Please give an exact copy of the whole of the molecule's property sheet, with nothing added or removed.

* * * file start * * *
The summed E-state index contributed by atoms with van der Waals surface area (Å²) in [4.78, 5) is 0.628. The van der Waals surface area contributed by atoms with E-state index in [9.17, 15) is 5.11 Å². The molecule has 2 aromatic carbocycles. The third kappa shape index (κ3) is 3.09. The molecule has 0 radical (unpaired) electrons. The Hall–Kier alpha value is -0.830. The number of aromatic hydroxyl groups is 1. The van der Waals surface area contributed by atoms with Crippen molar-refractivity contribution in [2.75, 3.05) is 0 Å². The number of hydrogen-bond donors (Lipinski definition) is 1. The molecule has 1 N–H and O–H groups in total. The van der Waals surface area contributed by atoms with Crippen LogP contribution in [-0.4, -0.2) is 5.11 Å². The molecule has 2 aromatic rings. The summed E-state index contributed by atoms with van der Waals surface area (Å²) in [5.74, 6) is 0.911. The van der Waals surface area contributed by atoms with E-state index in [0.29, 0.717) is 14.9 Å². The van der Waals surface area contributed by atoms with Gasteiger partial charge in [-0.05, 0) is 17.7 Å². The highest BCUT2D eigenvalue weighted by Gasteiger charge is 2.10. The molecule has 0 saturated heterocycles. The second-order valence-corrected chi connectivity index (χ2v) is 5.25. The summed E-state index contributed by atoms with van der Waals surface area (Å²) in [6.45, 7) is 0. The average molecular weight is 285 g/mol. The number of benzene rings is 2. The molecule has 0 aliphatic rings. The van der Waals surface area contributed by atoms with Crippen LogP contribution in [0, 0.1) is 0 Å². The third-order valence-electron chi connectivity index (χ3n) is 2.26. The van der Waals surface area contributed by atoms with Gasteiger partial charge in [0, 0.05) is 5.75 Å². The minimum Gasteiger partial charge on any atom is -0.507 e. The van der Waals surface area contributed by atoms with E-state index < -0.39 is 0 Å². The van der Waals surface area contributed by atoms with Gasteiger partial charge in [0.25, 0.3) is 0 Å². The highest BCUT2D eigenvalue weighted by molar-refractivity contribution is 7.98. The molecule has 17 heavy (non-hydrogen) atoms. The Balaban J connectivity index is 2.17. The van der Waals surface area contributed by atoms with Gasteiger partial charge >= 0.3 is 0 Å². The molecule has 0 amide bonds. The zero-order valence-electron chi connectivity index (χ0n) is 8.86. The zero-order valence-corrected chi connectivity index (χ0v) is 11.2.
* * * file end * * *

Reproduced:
The summed E-state index contributed by atoms with van der Waals surface area (Å²) in [4.78, 5) is 0.628. The van der Waals surface area contributed by atoms with E-state index in [9.17, 15) is 5.11 Å². The molecule has 2 aromatic carbocycles. The third kappa shape index (κ3) is 3.09. The molecule has 0 radical (unpaired) electrons. The Hall–Kier alpha value is -0.830. The number of aromatic hydroxyl groups is 1. The van der Waals surface area contributed by atoms with Crippen molar-refractivity contribution in [2.75, 3.05) is 0 Å². The number of hydrogen-bond donors (Lipinski definition) is 1. The molecule has 1 N–H and O–H groups in total. The van der Waals surface area contributed by atoms with Crippen LogP contribution in [-0.4, -0.2) is 5.11 Å². The molecule has 2 aromatic rings. The summed E-state index contributed by atoms with van der Waals surface area (Å²) in [5.74, 6) is 0.911. The van der Waals surface area contributed by atoms with E-state index in [0.29, 0.717) is 14.9 Å². The van der Waals surface area contributed by atoms with Gasteiger partial charge in [-0.05, 0) is 17.7 Å². The highest BCUT2D eigenvalue weighted by Gasteiger charge is 2.10. The molecule has 0 saturated heterocycles. The second-order valence-corrected chi connectivity index (χ2v) is 5.25. The summed E-state index contributed by atoms with van der Waals surface area (Å²) in [6.45, 7) is 0. The average molecular weight is 285 g/mol. The number of benzene rings is 2. The molecule has 0 aliphatic rings. The van der Waals surface area contributed by atoms with Crippen LogP contribution in [0, 0.1) is 0 Å². The third-order valence-electron chi connectivity index (χ3n) is 2.26. The van der Waals surface area contributed by atoms with Gasteiger partial charge in [0, 0.05) is 5.75 Å². The minimum Gasteiger partial charge on any atom is -0.507 e. The van der Waals surface area contributed by atoms with E-state index < -0.39 is 0 Å². The van der Waals surface area contributed by atoms with Gasteiger partial charge in [0.25, 0.3) is 0 Å². The highest BCUT2D eigenvalue weighted by molar-refractivity contribution is 7.98. The molecule has 17 heavy (non-hydrogen) atoms. The Balaban J connectivity index is 2.17. The van der Waals surface area contributed by atoms with Gasteiger partial charge >= 0.3 is 0 Å². The molecule has 0 amide bonds. The zero-order valence-electron chi connectivity index (χ0n) is 8.86. The zero-order valence-corrected chi connectivity index (χ0v) is 11.2.